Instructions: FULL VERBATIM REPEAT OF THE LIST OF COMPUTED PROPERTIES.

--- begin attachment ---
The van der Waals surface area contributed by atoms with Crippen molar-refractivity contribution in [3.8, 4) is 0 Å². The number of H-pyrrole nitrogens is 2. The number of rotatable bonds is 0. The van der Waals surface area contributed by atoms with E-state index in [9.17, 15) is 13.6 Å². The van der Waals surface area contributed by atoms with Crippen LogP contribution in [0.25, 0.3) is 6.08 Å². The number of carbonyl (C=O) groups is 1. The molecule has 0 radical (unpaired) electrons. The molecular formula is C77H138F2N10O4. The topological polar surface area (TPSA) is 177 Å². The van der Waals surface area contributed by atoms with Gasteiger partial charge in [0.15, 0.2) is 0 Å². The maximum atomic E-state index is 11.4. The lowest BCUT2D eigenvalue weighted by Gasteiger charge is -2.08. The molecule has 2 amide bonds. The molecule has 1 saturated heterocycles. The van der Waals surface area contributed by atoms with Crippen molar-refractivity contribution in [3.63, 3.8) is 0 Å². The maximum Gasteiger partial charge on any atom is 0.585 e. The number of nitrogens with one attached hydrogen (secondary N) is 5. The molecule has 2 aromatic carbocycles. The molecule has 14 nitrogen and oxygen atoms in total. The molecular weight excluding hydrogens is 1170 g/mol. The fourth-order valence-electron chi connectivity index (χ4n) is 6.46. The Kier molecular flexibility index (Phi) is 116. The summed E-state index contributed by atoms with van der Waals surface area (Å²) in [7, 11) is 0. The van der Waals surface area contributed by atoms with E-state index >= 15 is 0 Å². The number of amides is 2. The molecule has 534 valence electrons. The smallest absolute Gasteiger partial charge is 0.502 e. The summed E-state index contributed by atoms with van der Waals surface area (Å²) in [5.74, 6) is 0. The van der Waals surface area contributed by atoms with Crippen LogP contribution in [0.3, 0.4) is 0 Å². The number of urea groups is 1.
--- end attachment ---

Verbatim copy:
The van der Waals surface area contributed by atoms with Crippen molar-refractivity contribution in [3.8, 4) is 0 Å². The number of H-pyrrole nitrogens is 2. The number of rotatable bonds is 0. The van der Waals surface area contributed by atoms with E-state index in [9.17, 15) is 13.6 Å². The van der Waals surface area contributed by atoms with Crippen LogP contribution in [0.25, 0.3) is 6.08 Å². The number of carbonyl (C=O) groups is 1. The molecule has 0 radical (unpaired) electrons. The molecular formula is C77H138F2N10O4. The topological polar surface area (TPSA) is 177 Å². The van der Waals surface area contributed by atoms with Gasteiger partial charge in [0.15, 0.2) is 0 Å². The maximum atomic E-state index is 11.4. The lowest BCUT2D eigenvalue weighted by Gasteiger charge is -2.08. The molecule has 2 amide bonds. The molecule has 1 saturated heterocycles. The van der Waals surface area contributed by atoms with Crippen molar-refractivity contribution in [3.63, 3.8) is 0 Å². The maximum Gasteiger partial charge on any atom is 0.585 e. The number of nitrogens with one attached hydrogen (secondary N) is 5. The molecule has 2 aromatic carbocycles. The molecule has 14 nitrogen and oxygen atoms in total. The molecular weight excluding hydrogens is 1170 g/mol. The fourth-order valence-electron chi connectivity index (χ4n) is 6.46. The Kier molecular flexibility index (Phi) is 116. The summed E-state index contributed by atoms with van der Waals surface area (Å²) in [7, 11) is 0. The van der Waals surface area contributed by atoms with E-state index >= 15 is 0 Å². The number of amides is 2. The molecule has 534 valence electrons. The smallest absolute Gasteiger partial charge is 0.502 e. The summed E-state index contributed by atoms with van der Waals surface area (Å²) in [5.74, 6) is 0. The van der Waals surface area contributed by atoms with Crippen LogP contribution in [0.3, 0.4) is 0 Å². The number of urea groups is 1.